The new Netflix documentary Knock Down the House, set to be released on May 1st, details the stories of four different women who decide to run for Congress in the 2018 midterm elections. The film follows Alexandria Ocasio-Cortez, Paula Jean Swearengin, Cori Bush, and Amy Vilela in their first ever political campaigns. Watching the film is equal parts thrilling, heartwarming, and frustrating. Running a grassroots campaign is hard work, especially considering the fact that all the women featured are running against deeply entrenched incumbents in the Democratic party.
In regards to Ocasio-Cortez, her win last November didn’t come as much of a surprise, but it’s sort of been lost that her primary win was groundbreaking. Her opponent, Joe Crowley, was a popular and powerful congressman who hadn’t faced a primary challenge in 14 years. We see Ocasio-Cortez as she goes out of her way to gain more signatures then necessary to put herself on the ballot, as Crowley has appointed the judges on the board of elections who will certify the results. She shows up to a debate where Crowley isn’t even there – he has sent a surrogate. Seeing the blood, sweat and tears that Ocasio-Cortez has put into the race makes her ultimate victory all the more thrilling.
While AOC was truly the breakout political star of this past election cycle, the film could have done a better job of giving equal screen time to all of the candidates. Ocasio-Cortez is the only candidate that wins her race, but the other women are accomplished as well. For example, it is briefly mentioned that Cori Bush was involved with protests in Ferguson, but the film doesn’t detail the extent of her involvement, which was extensive and impressive. Bush was honored as a recipient of the 2015 “Woman of Courage” Award from the Emmett Till Legacy Foundation, the 2016 Delux Magazine “Power 100” Award, named one of the ‘Top 50 Women of St. Louis” by Gazelle Magazine just to name a few of her awards. In West Virginia, Paula Jean Swearengin’s activism was inspired by her family’s history in the coal mining industry. Considering how devastating the effects of both the coal mining industry and the ongoing opioid crisis have been in the state (West Virginia has the highest rate of drug overdose deaths in the country), the film could have been a platform to highlight issues that are often forgotten by Washington politicians.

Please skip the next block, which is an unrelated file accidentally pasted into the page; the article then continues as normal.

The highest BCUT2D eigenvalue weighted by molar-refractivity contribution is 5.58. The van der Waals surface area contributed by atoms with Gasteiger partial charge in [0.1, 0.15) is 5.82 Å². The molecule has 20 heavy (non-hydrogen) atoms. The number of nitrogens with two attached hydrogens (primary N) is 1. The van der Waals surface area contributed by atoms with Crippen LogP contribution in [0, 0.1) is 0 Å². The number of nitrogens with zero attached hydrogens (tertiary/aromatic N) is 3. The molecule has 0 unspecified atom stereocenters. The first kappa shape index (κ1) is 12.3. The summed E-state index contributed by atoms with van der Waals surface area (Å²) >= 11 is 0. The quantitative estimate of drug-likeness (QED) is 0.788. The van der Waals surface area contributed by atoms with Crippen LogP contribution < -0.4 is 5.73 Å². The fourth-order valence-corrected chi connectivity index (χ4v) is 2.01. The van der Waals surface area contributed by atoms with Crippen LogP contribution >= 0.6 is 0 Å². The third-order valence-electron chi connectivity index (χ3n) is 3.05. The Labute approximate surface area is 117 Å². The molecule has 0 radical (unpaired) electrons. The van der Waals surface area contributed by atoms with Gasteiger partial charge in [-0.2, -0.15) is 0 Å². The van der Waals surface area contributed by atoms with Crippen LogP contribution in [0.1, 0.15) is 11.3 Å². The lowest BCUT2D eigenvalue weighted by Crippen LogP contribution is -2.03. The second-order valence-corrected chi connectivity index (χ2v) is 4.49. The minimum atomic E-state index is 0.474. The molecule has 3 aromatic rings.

Ultimately, Knock Down the House is a deeply satisfying tribute to the strength and power of women who have been underestimated and their immense accomplishments in the face of a hostile political climate.
Top credit: still from Knock Down the House (Netflix)
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